Saturday, November 28, 2015

HTTPs as it could be

Google has reinvented the wheel HTTP and called it HTTP/2. This comprehensive article about HTTP/2 describes how the web will benefit from this new protocol.

The problem with HTTP/2, as with most of what Google does is that it was designed by coders, not by system architects. The protocol severely lacks internal clarity and integrity. The server should behave in many (at least 4) completely different ways depending on what it supports and what the client requests. It's like trying to combine the truck's wheel with the bike one.

The authors are definitely not readers but writers. There exists SSH family of protocols, which does a thing very similar to what HTTP/2 does. And SSH has quite complicated but logical internal structure. The only thing missing from SSH (not exactly missing but not used) is X.509 certificates and/or OpenPGP keys - while both are in theory supported as authentication methods, almost no real software supports these methods (our SecureBlackbox supports OpenPGP and import of keys from X.509 certificates). Meanwhile HTTP/2 is a combination of old HTTP, new protocol (completely unrelated to HTTP) with fallback to HTTP, and more. Probably the authors of HTTP/2 are adepts of the pastafarian church.

The authors could easily learn how to design the multiplexing scheme right, but, as said, they are likely not readers.

Hitting him with nails

PKI is having hard time, as more and more human mistakes are revealed, which undermine PKI's position.

In fact,  PKI is not about technology, its about people actions. People forget or don't care to guard their property (private keys, in this case). This is common - people are negligent. There was a study several years ago, which revealed that a huge part (40-something %, if memory serves) of office workers shared their passwords for a chocolate bar. Why would they invest time and resources into guarding other one's secrets, if they don't guard their own?

Tuesday, November 24, 2015

Another nail in the coffin

of PKI as we know it. Dell has introduced a huge security hole in its devices.

And more complete coverage, together with remedies, can be found here.

Wednesday, November 4, 2015

Invest in your own security first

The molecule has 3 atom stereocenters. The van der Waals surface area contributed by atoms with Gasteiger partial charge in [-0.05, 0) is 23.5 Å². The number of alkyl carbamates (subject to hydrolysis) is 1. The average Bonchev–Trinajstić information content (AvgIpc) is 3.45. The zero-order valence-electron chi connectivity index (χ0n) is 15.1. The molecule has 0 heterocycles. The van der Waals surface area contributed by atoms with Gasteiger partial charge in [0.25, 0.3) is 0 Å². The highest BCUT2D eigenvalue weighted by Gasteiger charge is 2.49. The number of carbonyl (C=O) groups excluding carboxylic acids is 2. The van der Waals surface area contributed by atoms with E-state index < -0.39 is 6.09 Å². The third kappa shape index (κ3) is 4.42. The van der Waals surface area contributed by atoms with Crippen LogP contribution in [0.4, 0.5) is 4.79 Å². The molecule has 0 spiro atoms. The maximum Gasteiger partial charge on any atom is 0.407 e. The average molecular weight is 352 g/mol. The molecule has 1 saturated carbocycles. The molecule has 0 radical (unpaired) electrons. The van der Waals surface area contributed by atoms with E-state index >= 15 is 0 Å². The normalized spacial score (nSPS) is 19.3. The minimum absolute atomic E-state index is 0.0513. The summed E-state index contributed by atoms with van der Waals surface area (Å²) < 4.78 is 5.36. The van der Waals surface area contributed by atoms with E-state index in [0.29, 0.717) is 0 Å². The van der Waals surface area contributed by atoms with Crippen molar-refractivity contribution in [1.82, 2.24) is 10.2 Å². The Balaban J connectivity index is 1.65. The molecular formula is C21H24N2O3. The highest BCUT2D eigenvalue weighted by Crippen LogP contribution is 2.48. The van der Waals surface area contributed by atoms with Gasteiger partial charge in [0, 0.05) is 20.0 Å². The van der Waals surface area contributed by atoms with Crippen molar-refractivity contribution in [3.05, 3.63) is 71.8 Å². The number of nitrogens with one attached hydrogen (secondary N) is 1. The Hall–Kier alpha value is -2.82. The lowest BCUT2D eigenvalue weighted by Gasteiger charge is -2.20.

Iboss Cybersecurity raised $35 million from Goldman Sachs' Private Capital Investing group, the article tells us.

At the same time Goldman Sachs has deployed an SSH/SFTP server for their corporate operations, and has built it on the outdated version of the open-source SSH server library. Moreover, they've implemented the server badly, in the way that is incompatible with the wast majority of SSH client implementations. They have probably saved a couple of thousands by choosing an in-house (or, maybe, even worse, outsourced to overseas junior developer assistants) implementation based on outdated open-source, instead of paying for the supported commercial solution without such nasty bugs. At the same time they have found 35 mln. to invest into third-party something. Good job, security boys. 

Thursday, October 22, 2015

On hitting nails with a microscope

The newly presented RFC introduces probably the most contradictory extension, and by itself is the one of the most meaningless RFCs adopted in the last 20 years.

The address of the RFC is and it defines the padding extension, whose only function is to insert some zero bytes into the ClientHello packet of the TLS protocol. What's the purpose, you might ask? The purpose is to work around the bugs in some implementation(s) that is/are confused by certain lengths of ClientHellow packet.

You've got it right. Instead of fixing bugs (or pushing the developers to fix bugs) they invent extensions to make other developers complicate their software with those extensions to work around the bugs.

Tolerance is acceptable to people of different race/origin/group. Tolerance to bugs in unacceptable. Tolerance to idiocy is not acceptable either.